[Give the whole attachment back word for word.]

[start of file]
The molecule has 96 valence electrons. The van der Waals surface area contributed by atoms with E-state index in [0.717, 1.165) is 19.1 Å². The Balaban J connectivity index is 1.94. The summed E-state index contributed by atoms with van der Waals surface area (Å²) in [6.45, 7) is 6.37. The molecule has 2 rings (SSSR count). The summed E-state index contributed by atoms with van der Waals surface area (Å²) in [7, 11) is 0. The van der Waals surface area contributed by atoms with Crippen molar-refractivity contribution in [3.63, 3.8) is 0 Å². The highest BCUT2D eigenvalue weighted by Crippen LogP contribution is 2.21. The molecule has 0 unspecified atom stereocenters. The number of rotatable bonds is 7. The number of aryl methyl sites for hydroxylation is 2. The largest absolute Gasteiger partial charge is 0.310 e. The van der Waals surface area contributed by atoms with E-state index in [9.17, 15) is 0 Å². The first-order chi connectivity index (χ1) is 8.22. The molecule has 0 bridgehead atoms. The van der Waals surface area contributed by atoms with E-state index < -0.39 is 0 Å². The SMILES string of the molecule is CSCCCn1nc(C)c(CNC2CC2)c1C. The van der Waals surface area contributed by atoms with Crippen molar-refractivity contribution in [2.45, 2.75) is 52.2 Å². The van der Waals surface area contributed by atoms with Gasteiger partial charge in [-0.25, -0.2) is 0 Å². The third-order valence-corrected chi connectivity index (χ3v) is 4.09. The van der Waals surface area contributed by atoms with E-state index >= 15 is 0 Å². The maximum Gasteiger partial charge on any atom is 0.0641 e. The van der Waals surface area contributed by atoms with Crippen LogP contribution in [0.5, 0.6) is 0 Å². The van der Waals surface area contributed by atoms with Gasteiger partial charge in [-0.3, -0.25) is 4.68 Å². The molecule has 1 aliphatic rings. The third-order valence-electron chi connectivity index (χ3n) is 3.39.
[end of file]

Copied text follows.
The molecule has 96 valence electrons. The van der Waals surface area contributed by atoms with E-state index in [0.717, 1.165) is 19.1 Å². The Balaban J connectivity index is 1.94. The summed E-state index contributed by atoms with van der Waals surface area (Å²) in [6.45, 7) is 6.37. The molecule has 2 rings (SSSR count). The summed E-state index contributed by atoms with van der Waals surface area (Å²) in [7, 11) is 0. The van der Waals surface area contributed by atoms with Crippen molar-refractivity contribution in [3.63, 3.8) is 0 Å². The highest BCUT2D eigenvalue weighted by Crippen LogP contribution is 2.21. The molecule has 0 unspecified atom stereocenters. The number of rotatable bonds is 7. The number of aryl methyl sites for hydroxylation is 2. The largest absolute Gasteiger partial charge is 0.310 e. The van der Waals surface area contributed by atoms with E-state index in [9.17, 15) is 0 Å². The first-order chi connectivity index (χ1) is 8.22. The molecule has 0 bridgehead atoms. The van der Waals surface area contributed by atoms with E-state index < -0.39 is 0 Å². The SMILES string of the molecule is CSCCCn1nc(C)c(CNC2CC2)c1C. The van der Waals surface area contributed by atoms with Crippen molar-refractivity contribution in [2.45, 2.75) is 52.2 Å². The van der Waals surface area contributed by atoms with Gasteiger partial charge in [-0.25, -0.2) is 0 Å². The third-order valence-corrected chi connectivity index (χ3v) is 4.09. The van der Waals surface area contributed by atoms with E-state index >= 15 is 0 Å². The maximum Gasteiger partial charge on any atom is 0.0641 e. The van der Waals surface area contributed by atoms with Crippen LogP contribution in [0.5, 0.6) is 0 Å². The van der Waals surface area contributed by atoms with Gasteiger partial charge in [-0.3, -0.25) is 4.68 Å². The molecule has 1 aliphatic rings. The third-order valence-electron chi connectivity index (χ3n) is 3.39.